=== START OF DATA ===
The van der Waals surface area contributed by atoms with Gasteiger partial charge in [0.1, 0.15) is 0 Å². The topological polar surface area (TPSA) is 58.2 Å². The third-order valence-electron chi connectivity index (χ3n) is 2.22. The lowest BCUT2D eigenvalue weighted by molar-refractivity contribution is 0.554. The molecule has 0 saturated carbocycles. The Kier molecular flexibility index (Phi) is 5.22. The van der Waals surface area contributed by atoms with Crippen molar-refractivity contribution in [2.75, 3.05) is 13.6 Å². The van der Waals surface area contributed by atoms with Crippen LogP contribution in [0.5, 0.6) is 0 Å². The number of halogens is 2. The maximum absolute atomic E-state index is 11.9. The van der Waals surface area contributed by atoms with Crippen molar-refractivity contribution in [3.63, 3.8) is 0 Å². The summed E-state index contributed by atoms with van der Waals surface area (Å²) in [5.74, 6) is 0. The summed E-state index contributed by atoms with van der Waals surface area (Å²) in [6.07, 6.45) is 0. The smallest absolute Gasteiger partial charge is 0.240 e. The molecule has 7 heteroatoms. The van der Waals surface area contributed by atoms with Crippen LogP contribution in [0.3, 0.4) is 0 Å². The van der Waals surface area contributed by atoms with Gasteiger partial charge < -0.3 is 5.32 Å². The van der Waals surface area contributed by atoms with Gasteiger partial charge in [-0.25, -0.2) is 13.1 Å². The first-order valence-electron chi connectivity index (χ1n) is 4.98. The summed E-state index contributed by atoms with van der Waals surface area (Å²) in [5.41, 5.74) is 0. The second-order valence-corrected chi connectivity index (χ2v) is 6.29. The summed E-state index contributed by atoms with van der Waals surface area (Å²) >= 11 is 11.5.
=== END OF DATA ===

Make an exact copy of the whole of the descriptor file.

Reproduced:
The van der Waals surface area contributed by atoms with Gasteiger partial charge in [0.1, 0.15) is 0 Å². The topological polar surface area (TPSA) is 58.2 Å². The third-order valence-electron chi connectivity index (χ3n) is 2.22. The lowest BCUT2D eigenvalue weighted by molar-refractivity contribution is 0.554. The molecule has 0 saturated carbocycles. The Kier molecular flexibility index (Phi) is 5.22. The van der Waals surface area contributed by atoms with Crippen molar-refractivity contribution in [2.75, 3.05) is 13.6 Å². The van der Waals surface area contributed by atoms with Crippen LogP contribution in [0.5, 0.6) is 0 Å². The number of halogens is 2. The maximum absolute atomic E-state index is 11.9. The van der Waals surface area contributed by atoms with Crippen molar-refractivity contribution in [3.63, 3.8) is 0 Å². The summed E-state index contributed by atoms with van der Waals surface area (Å²) in [5.74, 6) is 0. The summed E-state index contributed by atoms with van der Waals surface area (Å²) in [6.07, 6.45) is 0. The smallest absolute Gasteiger partial charge is 0.240 e. The molecule has 7 heteroatoms. The van der Waals surface area contributed by atoms with Crippen LogP contribution in [0.3, 0.4) is 0 Å². The van der Waals surface area contributed by atoms with Gasteiger partial charge < -0.3 is 5.32 Å². The van der Waals surface area contributed by atoms with Gasteiger partial charge in [-0.25, -0.2) is 13.1 Å². The first-order valence-electron chi connectivity index (χ1n) is 4.98. The summed E-state index contributed by atoms with van der Waals surface area (Å²) in [5.41, 5.74) is 0. The second-order valence-corrected chi connectivity index (χ2v) is 6.29. The summed E-state index contributed by atoms with van der Waals surface area (Å²) >= 11 is 11.5.